• Cognitive-behavioral therapy (CBT): CBT is a widely-used evidence-based intervention for a whole host of disorders, from depression to chronic pain. It has been used widely in the treatment of SUD, and can also be tailored to treat eating disorders.
  • Interpersonal psychotherapy (IPT): IPT focuses on improving interpersonal relationships. Since both eating disorders and SUD disrupt relationships, this approach can be helpful for people struggling with both.

 

Residential Treatment for Eating Disorders and Substance Abuse

Recovery from both eating disorders and substance use disorder may be challenging — but not impossible. Our team at The Center will be with you every step of the way. We believe in you, and we know that recovery is possible for you.

Both eating disorders and substance use disorder are too serious to ignore. And if left untreated, both of these disorders can lead to serious consequences. But having these disorders doesn’t have to mean the end of the road for you. There is effective treatment that can help you develop a healthy relationship with food and your body.

The Center • A Place of HOPE has over three decades of experience helping people like you recover from eating disorders, and our team truly cares about helping you heal your relationship with food. Our residential treatment program for eating disorders accepts many different insurance plans, and financing is also available.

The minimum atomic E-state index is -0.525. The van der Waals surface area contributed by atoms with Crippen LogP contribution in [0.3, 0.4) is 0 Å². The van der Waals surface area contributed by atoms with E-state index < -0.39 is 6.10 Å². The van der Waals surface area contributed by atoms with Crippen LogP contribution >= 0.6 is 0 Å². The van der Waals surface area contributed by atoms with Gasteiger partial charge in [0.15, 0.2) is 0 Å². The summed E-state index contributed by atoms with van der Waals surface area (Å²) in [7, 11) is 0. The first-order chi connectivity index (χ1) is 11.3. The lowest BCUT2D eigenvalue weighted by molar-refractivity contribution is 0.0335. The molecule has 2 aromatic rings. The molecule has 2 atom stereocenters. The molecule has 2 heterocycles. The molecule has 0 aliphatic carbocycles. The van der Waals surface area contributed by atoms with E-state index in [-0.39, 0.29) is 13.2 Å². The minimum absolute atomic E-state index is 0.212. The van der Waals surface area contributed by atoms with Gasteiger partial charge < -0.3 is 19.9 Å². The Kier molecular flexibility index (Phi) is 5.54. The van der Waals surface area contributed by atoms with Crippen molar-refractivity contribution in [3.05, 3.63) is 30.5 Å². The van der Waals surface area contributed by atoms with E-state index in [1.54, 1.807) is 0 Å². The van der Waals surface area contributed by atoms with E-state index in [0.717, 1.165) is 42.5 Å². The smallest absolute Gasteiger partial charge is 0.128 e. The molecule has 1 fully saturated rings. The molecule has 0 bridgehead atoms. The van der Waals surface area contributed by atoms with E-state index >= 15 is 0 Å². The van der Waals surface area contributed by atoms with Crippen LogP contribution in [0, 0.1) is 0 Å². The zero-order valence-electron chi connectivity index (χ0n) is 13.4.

There are specialized programs for women, men, and adolescents at our program. All of our programs are whole-person based, which means that we see you as a complete human being, not just a patient.

To learn more about our admissions process and how you can start your treatment journey with us, get in touch with us today.


[1] https://www.nih.gov/news-events/news-releases/10-percent-us-adults-have-drug-use-disorder-some-point-their-lives
[2] https://www.socialworktoday.com/archive/070708p30.shtml
[3] https://www.socialworktoday.com/archive/070708p30.shtm
[4] https://pubmed.ncbi.nlm.nih.gov/26366716/
[5] https://www.socialworktoday.com/archive/070708p30.shtml
[6] https://pubmed.ncbi.nlm.nih.gov/9698975/
[7] https://pubmed.ncbi.nlm.nih.gov/21416557/

Dr. Gregory Jantz

Pioneering Whole Person Care over thirty years ago, Dr. Gregory Jantz is an innovator in the treatment of mental health. He is a best-selling author of over 45 books, and a go-to media authority on behavioral health afflictions, appearing on CBS, ABC, NBC, Fox, and CNN. Dr. Jantz leads a team of world-class, licensed, and...